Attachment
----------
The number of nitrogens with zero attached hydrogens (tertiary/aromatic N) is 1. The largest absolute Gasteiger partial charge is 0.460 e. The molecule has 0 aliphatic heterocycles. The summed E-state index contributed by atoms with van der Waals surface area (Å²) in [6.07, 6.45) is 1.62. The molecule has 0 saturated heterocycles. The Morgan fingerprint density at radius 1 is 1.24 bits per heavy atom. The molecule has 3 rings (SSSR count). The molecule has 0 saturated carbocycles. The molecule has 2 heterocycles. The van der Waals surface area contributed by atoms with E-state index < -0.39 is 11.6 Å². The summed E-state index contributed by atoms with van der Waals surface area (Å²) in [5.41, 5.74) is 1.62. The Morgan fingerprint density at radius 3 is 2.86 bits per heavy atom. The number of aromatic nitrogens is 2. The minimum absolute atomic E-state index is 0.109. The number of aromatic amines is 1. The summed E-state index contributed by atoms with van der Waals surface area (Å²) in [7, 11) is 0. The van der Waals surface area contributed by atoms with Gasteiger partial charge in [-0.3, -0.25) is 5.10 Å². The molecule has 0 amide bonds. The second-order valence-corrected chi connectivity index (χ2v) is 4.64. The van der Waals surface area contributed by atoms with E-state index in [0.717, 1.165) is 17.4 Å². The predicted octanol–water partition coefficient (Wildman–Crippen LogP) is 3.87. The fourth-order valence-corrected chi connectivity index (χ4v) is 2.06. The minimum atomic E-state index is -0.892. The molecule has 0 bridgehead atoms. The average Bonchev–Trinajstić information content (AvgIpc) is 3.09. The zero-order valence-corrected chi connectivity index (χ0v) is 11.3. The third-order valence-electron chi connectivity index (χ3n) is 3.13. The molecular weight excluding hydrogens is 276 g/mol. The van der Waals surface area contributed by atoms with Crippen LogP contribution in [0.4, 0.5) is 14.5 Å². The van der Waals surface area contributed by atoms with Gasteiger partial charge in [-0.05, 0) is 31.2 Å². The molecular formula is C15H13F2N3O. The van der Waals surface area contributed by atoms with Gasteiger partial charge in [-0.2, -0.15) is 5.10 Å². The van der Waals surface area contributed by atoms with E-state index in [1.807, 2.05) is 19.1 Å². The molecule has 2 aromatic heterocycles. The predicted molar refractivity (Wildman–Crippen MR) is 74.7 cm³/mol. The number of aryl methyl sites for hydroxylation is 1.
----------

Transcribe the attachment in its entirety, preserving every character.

The number of nitrogens with zero attached hydrogens (tertiary/aromatic N) is 1. The largest absolute Gasteiger partial charge is 0.460 e. The molecule has 0 aliphatic heterocycles. The summed E-state index contributed by atoms with van der Waals surface area (Å²) in [6.07, 6.45) is 1.62. The molecule has 0 saturated heterocycles. The Morgan fingerprint density at radius 1 is 1.24 bits per heavy atom. The molecule has 3 rings (SSSR count). The molecule has 0 saturated carbocycles. The molecule has 2 heterocycles. The van der Waals surface area contributed by atoms with E-state index < -0.39 is 11.6 Å². The summed E-state index contributed by atoms with van der Waals surface area (Å²) in [5.41, 5.74) is 1.62. The Morgan fingerprint density at radius 3 is 2.86 bits per heavy atom. The number of aromatic nitrogens is 2. The minimum absolute atomic E-state index is 0.109. The number of aromatic amines is 1. The summed E-state index contributed by atoms with van der Waals surface area (Å²) in [7, 11) is 0. The van der Waals surface area contributed by atoms with Gasteiger partial charge in [-0.3, -0.25) is 5.10 Å². The molecule has 0 amide bonds. The second-order valence-corrected chi connectivity index (χ2v) is 4.64. The van der Waals surface area contributed by atoms with E-state index in [0.717, 1.165) is 17.4 Å². The predicted octanol–water partition coefficient (Wildman–Crippen LogP) is 3.87. The fourth-order valence-corrected chi connectivity index (χ4v) is 2.06. The minimum atomic E-state index is -0.892. The molecule has 0 bridgehead atoms. The average Bonchev–Trinajstić information content (AvgIpc) is 3.09. The zero-order valence-corrected chi connectivity index (χ0v) is 11.3. The third-order valence-electron chi connectivity index (χ3n) is 3.13. The molecular weight excluding hydrogens is 276 g/mol. The van der Waals surface area contributed by atoms with Crippen LogP contribution in [0.4, 0.5) is 14.5 Å². The van der Waals surface area contributed by atoms with Gasteiger partial charge in [-0.05, 0) is 31.2 Å². The molecular formula is C15H13F2N3O. The van der Waals surface area contributed by atoms with Gasteiger partial charge in [-0.2, -0.15) is 5.10 Å². The van der Waals surface area contributed by atoms with E-state index in [1.807, 2.05) is 19.1 Å². The molecule has 2 aromatic heterocycles. The predicted molar refractivity (Wildman–Crippen MR) is 74.7 cm³/mol. The number of aryl methyl sites for hydroxylation is 1.